October 25th, 2017 10:18 PM by Sam Kader
When people want to find out how much their mortgage cost, we are required to provide quotes that include loan rates and points. What exactly is a point? A point is a fee equal to 1 percent of the loan amount. For example, a 30-year fixed loan at $150,000 with a rate of 3.5% and a 0% discount point. However, if you pay 1 point, it will reduce a rate from 3.5% to 3.25% (in general). 1 point is 1% of the total mortgage amount - in this case $1,500. You will be able to see any points listed on your Loan Estimate.
Do I have to pay points? Not everyone has to pay "Points" but depending on the loan program, "Points" maybe an automatic charge. For example, Fannie Mae will charge "Points" on all Fannie Mae backed loans unless your down payment is 40% or more no matter how good your FICO score are. Points can be good points and bad points. Bad points are Points a borrower has to pay in the form of a penalty such as:
Bad points can also be found on Government loans like FHA, VA, & USDA. Borrowers are not getting anything in return for this additional money they have to pay. Bad points are a penalty that is imposed on the borrower because they or the property they are purchasing present a high risk.
Points can be good such as when a borrower pay "Discount Points" to lower his/her interest rate. These are "Good Points" because they lower the borrowers interest rate and it's discretionary (not penalty). For example, a lender might offer a 30-Year Fixed of $165,000 at 6% with 0 points. The monthly mortgage principal and interest payment would be $989. If you pay 2 points at closing or $3,300 - you might be able to drop the interest rate down to 5.5% with a monthly payment of $937. The savings difference would be $52 per month. However, it would take 64 months to earn back the $3,300 spent upfront on discount points. If you are planning to stay put for at least 5.5 years - then you save money by paying the points. Furthermore, this kind of point is tax deductible.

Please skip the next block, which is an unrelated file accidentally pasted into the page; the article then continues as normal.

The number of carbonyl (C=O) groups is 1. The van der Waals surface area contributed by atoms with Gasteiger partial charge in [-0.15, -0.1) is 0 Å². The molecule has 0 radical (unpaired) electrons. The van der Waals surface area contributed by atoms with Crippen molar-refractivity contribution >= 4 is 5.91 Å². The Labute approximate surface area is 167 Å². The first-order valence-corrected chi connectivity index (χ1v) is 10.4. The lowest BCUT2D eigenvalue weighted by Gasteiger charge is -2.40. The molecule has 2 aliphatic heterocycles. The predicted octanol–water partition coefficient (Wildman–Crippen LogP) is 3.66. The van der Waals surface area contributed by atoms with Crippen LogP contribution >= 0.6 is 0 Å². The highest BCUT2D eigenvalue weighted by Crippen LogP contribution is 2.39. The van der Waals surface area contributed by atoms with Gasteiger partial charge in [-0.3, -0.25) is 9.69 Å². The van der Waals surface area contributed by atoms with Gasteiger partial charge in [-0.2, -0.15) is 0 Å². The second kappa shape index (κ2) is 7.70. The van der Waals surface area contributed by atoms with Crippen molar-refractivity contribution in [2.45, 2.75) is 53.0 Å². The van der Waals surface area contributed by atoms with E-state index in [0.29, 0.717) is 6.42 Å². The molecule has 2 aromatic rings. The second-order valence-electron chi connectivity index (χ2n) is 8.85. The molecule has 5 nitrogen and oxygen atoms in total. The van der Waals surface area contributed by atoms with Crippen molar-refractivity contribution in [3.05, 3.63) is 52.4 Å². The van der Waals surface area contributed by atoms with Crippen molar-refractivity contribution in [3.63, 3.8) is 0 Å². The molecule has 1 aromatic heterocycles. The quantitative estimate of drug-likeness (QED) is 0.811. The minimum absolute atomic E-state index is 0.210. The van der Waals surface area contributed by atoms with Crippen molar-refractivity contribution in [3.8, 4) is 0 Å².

Good points can be received in the form of a credit. For example, a borrower can choose to receive a higher interest rate in lieu of lender credit towards closing costs. When is it worth to buy point? Generally speaking the longer you plan on staying put, the more likely your interest savings will be greater over the life of the loan. It's important to consider what is your break-even point - that is how long it'll take for the savings you receive from lower monthly payment to equal the amount you paid in points. Buying points is not advisable if your down payment is less than 20% because of Private Mortgage Insurance. Buying points may or may not be a great way to reduce housing costs. If you are planning to stay put for a while and if your down payment is at least 20% or when you are refinancing - in general discount points are good for you.
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